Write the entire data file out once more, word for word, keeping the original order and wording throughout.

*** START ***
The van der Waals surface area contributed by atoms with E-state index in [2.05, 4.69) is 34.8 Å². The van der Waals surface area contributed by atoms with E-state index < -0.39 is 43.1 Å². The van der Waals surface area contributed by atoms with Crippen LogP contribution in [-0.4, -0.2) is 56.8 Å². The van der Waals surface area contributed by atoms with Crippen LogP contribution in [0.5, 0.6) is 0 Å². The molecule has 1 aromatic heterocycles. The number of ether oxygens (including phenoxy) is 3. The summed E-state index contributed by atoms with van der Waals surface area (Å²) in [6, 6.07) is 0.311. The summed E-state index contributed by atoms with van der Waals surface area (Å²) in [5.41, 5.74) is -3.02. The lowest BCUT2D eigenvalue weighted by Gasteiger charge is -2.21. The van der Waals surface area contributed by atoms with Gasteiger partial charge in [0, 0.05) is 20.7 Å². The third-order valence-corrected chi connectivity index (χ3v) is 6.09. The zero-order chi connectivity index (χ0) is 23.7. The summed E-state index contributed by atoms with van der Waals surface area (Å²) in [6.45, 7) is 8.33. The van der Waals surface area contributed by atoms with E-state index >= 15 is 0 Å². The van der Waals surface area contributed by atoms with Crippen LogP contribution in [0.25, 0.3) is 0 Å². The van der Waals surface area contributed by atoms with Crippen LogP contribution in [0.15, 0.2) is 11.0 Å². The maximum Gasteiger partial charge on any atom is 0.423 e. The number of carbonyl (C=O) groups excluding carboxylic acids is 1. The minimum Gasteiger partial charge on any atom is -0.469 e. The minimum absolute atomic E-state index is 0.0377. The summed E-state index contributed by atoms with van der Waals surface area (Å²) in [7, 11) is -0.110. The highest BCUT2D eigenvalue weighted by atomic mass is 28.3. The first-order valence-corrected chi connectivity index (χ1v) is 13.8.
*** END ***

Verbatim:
The van der Waals surface area contributed by atoms with E-state index in [2.05, 4.69) is 34.8 Å². The van der Waals surface area contributed by atoms with E-state index < -0.39 is 43.1 Å². The van der Waals surface area contributed by atoms with Crippen LogP contribution in [-0.4, -0.2) is 56.8 Å². The van der Waals surface area contributed by atoms with Crippen LogP contribution in [0.5, 0.6) is 0 Å². The molecule has 1 aromatic heterocycles. The number of ether oxygens (including phenoxy) is 3. The summed E-state index contributed by atoms with van der Waals surface area (Å²) in [6, 6.07) is 0.311. The summed E-state index contributed by atoms with van der Waals surface area (Å²) in [5.41, 5.74) is -3.02. The lowest BCUT2D eigenvalue weighted by Gasteiger charge is -2.21. The van der Waals surface area contributed by atoms with Gasteiger partial charge in [0, 0.05) is 20.7 Å². The third-order valence-corrected chi connectivity index (χ3v) is 6.09. The zero-order chi connectivity index (χ0) is 23.7. The summed E-state index contributed by atoms with van der Waals surface area (Å²) in [6.45, 7) is 8.33. The van der Waals surface area contributed by atoms with E-state index >= 15 is 0 Å². The van der Waals surface area contributed by atoms with Crippen LogP contribution in [0.25, 0.3) is 0 Å². The van der Waals surface area contributed by atoms with Crippen LogP contribution in [0.15, 0.2) is 11.0 Å². The maximum Gasteiger partial charge on any atom is 0.423 e. The number of carbonyl (C=O) groups excluding carboxylic acids is 1. The minimum Gasteiger partial charge on any atom is -0.469 e. The minimum absolute atomic E-state index is 0.0377. The summed E-state index contributed by atoms with van der Waals surface area (Å²) in [7, 11) is -0.110. The highest BCUT2D eigenvalue weighted by atomic mass is 28.3. The first-order valence-corrected chi connectivity index (χ1v) is 13.8.